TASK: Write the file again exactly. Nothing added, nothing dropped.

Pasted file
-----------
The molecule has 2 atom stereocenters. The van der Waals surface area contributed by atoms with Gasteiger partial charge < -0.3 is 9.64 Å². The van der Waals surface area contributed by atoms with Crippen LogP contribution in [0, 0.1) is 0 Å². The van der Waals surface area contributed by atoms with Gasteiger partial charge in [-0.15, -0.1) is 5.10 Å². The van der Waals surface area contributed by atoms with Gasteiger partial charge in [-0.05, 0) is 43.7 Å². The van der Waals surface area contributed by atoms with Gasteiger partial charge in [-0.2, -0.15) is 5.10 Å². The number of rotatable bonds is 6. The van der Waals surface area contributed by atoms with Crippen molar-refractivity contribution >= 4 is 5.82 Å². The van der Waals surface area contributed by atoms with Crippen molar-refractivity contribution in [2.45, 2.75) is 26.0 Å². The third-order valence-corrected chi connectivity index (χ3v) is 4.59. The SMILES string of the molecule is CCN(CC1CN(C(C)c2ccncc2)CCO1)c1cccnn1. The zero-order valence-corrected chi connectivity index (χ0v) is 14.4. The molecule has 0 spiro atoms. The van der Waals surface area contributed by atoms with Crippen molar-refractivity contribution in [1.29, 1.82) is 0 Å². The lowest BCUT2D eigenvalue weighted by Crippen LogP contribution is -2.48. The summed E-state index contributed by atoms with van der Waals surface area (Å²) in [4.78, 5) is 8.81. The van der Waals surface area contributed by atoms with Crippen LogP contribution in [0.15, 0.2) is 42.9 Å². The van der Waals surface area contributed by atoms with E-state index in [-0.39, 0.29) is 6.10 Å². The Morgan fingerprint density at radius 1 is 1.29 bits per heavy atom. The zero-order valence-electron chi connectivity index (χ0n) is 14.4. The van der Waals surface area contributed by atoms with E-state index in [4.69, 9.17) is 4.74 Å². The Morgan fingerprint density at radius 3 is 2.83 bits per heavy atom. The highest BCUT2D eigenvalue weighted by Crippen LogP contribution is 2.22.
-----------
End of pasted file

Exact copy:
The molecule has 2 atom stereocenters. The van der Waals surface area contributed by atoms with Gasteiger partial charge < -0.3 is 9.64 Å². The van der Waals surface area contributed by atoms with Crippen LogP contribution in [0, 0.1) is 0 Å². The van der Waals surface area contributed by atoms with Gasteiger partial charge in [-0.15, -0.1) is 5.10 Å². The van der Waals surface area contributed by atoms with Gasteiger partial charge in [-0.05, 0) is 43.7 Å². The van der Waals surface area contributed by atoms with Gasteiger partial charge in [-0.2, -0.15) is 5.10 Å². The number of rotatable bonds is 6. The van der Waals surface area contributed by atoms with Crippen molar-refractivity contribution >= 4 is 5.82 Å². The van der Waals surface area contributed by atoms with Crippen molar-refractivity contribution in [2.45, 2.75) is 26.0 Å². The third-order valence-corrected chi connectivity index (χ3v) is 4.59. The SMILES string of the molecule is CCN(CC1CN(C(C)c2ccncc2)CCO1)c1cccnn1. The zero-order valence-corrected chi connectivity index (χ0v) is 14.4. The molecule has 0 spiro atoms. The van der Waals surface area contributed by atoms with Crippen molar-refractivity contribution in [1.29, 1.82) is 0 Å². The lowest BCUT2D eigenvalue weighted by Crippen LogP contribution is -2.48. The summed E-state index contributed by atoms with van der Waals surface area (Å²) in [4.78, 5) is 8.81. The van der Waals surface area contributed by atoms with Crippen LogP contribution in [0.15, 0.2) is 42.9 Å². The van der Waals surface area contributed by atoms with E-state index in [-0.39, 0.29) is 6.10 Å². The Morgan fingerprint density at radius 1 is 1.29 bits per heavy atom. The zero-order valence-electron chi connectivity index (χ0n) is 14.4. The van der Waals surface area contributed by atoms with E-state index in [4.69, 9.17) is 4.74 Å². The Morgan fingerprint density at radius 3 is 2.83 bits per heavy atom. The highest BCUT2D eigenvalue weighted by Crippen LogP contribution is 2.22.